If you were to see a list of the films I have attended during these first few days of the Sundance Film Festival, you would likely think I am morbidly serious. My schedule was filled with nonfiction films on revolution, imprisonment, AIDS, hate, murder, copyright law, natural disaster, though one fictional movie focused much of its narrative on whether Matthew McConaughey wore a shirt. He mostly did.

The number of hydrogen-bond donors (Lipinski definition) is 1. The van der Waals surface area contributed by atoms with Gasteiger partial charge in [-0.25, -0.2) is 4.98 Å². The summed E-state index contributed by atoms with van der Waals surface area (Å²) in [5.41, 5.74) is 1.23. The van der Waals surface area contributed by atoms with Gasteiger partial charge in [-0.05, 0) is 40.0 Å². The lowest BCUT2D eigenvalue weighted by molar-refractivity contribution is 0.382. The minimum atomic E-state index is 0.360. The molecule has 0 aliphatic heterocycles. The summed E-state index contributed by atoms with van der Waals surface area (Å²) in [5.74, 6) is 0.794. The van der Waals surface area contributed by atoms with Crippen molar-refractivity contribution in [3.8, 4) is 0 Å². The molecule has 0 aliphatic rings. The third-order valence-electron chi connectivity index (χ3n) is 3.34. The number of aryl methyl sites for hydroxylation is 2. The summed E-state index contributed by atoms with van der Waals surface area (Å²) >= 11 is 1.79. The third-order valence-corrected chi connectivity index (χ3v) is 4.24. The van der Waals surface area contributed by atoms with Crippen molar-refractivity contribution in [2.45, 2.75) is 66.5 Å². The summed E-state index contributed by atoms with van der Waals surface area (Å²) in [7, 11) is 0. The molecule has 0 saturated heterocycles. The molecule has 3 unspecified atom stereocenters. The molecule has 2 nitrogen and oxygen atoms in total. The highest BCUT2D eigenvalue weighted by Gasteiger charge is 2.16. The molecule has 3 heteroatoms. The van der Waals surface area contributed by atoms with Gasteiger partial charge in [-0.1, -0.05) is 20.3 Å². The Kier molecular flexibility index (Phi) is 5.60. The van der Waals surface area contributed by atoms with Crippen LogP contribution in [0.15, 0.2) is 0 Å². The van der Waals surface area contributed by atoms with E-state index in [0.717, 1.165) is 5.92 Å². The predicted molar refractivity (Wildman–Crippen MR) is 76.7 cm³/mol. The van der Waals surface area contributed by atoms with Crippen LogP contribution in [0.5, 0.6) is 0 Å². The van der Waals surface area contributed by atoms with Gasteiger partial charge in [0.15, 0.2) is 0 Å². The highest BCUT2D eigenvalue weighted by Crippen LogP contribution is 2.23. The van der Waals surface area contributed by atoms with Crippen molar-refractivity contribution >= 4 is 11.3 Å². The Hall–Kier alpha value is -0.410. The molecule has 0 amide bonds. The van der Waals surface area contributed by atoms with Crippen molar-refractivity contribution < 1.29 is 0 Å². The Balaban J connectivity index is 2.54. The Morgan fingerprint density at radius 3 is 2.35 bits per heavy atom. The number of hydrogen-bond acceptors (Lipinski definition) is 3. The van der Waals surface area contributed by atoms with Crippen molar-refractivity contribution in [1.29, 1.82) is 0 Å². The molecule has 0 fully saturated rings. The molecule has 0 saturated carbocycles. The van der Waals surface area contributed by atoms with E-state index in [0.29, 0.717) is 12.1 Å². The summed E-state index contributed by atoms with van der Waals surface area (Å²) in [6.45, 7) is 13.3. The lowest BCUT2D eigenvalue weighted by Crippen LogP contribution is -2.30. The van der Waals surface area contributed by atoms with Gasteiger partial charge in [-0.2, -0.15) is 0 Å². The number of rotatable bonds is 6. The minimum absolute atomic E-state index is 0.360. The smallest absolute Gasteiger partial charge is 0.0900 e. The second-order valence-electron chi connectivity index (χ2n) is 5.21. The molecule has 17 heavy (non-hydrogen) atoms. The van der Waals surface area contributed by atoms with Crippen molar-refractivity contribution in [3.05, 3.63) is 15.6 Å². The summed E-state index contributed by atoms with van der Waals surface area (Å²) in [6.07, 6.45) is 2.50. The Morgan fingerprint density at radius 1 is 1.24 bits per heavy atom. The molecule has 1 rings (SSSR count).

If you’ve never done this before—in the span of two days watched six or seven movies on topics that reveal the worst (and sometimes, best, but mostly, worst) of global society—I can’t say that I absolutely recommend it. But it is interesting to notice patterns across differing contexts; the films start to feel blended together. It’s a good opportunity to try out an experiment that Miranda July writes about having done in her most recent book It Chooses You called the “Missing Movie Project.”